The continuing and overwhelming global response to Scott Adams’ Dilbert cartoons indicates there exists a perception in business today that things do not work smoothly, that lots of mud exists and that few in leadership positions appear to be listening. And change and improvement are paramount needs.


The issues here are around involvement and engagement and communications as they relate to workplace performance. The caterpillars seem to be actively resisting the changes and transformations that are part of continuous continuous improvement. The people are not seeing themselves as butterflies and are not being involved or engaged in the processes.

Many statistics from a wide range of sources strongly support a real Square Wheels Workplace Reality when it comes to how things are rolling forward. My thought was to put a bunch of them all in one place:

A Fierce, Inc., survey found:

  • 86% of respondents blame lack of collaboration or ineffective communication for workplace failures; similarly, 92% of respondents also agree that a company’s tendency to hit or miss a deadline will impact bottom-line results.
  • More than 70% of individuals either agree or strongly agree that a lack of candor impacts the company’s ability to perform optimally.
  • More than 97% of those surveyed believe the lack of alignment within a team directly impacts the outcome of any given task or project.
  • 90% of respondents believe decision-makers should seek out other opinions before making a final decision; approximately 40% feel leaders and decision-makers consistently fail to do so.
  • Nearly 100% (99.1%) prefer a workplace in which people identify and discuss issues truthfully and effectively, yet less than half said their organization’s tendency is to do so.


  • An old study by IBM and the Human Capital Institute (HCI) shows that while 84% of organizations know workforce effectiveness is important to achieving business results, only 42% of those surveyed managers say they devote sufficient time to people management.
  • 83% of those high in self-awareness are workplace top performers while just 2% of bottom performers are high in self-awareness. High performers see more of their environment and do things to generate better results.
  • Just 36% of people possess an adequate amount of self-awareness, and 70% of folks are ineffective at handling conflict and stress.
  • Only 35% of workers characterize the level of trust between senior management and employees as favorable. Little more than half of employees will recommend their own company as a good place to work, according to a survey by Watson Wyatt. The perception is that other places offer better opportunities.
  • Only 23% of those surveyed by Gallop for The Marlin Company said they are “extremely satisfied” with their work.
  • In repeated Wyatt Company Work USA Surveys, they report that most executives (88%) thought that employee participation was important to productivity yet only 30% say their companies do a good job of involving employees in decisions that affect them. Only 38% of employees report that their companies do a good job of seeking opinions and suggestions of employees, which has dropped since 1989. And even when opinions are sought, only 29% of employees say that the company does a good job of acting on those suggestions. (and we continue to see data like these)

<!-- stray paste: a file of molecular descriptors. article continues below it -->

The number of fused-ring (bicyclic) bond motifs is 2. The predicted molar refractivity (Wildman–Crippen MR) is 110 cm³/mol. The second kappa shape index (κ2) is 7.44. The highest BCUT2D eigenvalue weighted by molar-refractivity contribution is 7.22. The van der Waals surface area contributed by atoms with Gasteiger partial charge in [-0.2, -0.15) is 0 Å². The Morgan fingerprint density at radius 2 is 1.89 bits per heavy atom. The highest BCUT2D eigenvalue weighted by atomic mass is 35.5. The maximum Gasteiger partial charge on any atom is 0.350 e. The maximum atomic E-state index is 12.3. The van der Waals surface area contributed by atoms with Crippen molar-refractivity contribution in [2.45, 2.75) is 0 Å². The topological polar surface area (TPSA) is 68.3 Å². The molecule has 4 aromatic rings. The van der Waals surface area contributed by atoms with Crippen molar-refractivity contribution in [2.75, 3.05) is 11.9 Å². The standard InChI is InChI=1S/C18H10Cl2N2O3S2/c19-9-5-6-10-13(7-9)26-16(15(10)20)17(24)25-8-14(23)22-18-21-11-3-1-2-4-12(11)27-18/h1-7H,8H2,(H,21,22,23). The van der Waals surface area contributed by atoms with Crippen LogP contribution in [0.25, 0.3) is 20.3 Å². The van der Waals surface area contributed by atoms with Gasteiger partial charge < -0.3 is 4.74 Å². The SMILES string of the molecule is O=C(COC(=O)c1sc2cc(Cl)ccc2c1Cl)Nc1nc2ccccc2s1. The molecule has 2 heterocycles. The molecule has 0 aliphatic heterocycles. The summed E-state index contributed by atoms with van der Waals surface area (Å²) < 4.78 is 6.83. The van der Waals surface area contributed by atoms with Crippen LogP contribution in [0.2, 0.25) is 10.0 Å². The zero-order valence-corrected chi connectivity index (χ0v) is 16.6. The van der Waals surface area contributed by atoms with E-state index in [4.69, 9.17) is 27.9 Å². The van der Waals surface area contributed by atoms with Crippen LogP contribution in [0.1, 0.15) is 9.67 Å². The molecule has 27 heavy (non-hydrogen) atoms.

• Towers Perrin surveyed 250,000 workers at 60 companies and found only 48% thought their bosses listened to their ideas or acted upon them. And only 60% of employees think their bosses keep them well informed and only 32% feel management makes good and timely decisions.
  • Just 38% of workers said the information needed to accomplish their duties is widely shared and only 36% feel their companies actively sought worker opinions.
  • KellyOCR (2013) reported that 44% of people say they would perform at higher levels if the company compensation were tied to performance or productivity — in other words, they would do better if they were paid better!
  • Kepner-Tregoe reported that their survey showed that two-thirds of managers and hourly workers estimate that their organizations use less than 50 percent of their collective smarts and when asked to select the barriers to thinking from a list of 13 possible causes, both managers and workers cited the same three causes: organizational politics, time pressures, and lack of involvement in decision-making.
  • KT’s research also said that a little over half the hourly workers, and 40 percent of the managers, stated that frequent second-guessing of their decisions created a disincentive to spend a lot of time thinking up solutions to job-related problems.
  • Dale Carnegie & Associates produced the startling finding that only 46% give their best effort at work. Only 36% feel challenged by their jobs; 52% have not attained their personal objectives; and more than 43% feel trapped in their jobs.”
  • 59% of engaged employees say that their job brings out their most creative ideas. Only 3% of dis-engaged employees report this – Gallup
  • 49% of employed workers and professionals from across the globe participating in a recent Kelly survey (2012) say they constantly have their antennae out for new job opportunities — even when they are happy in their current position.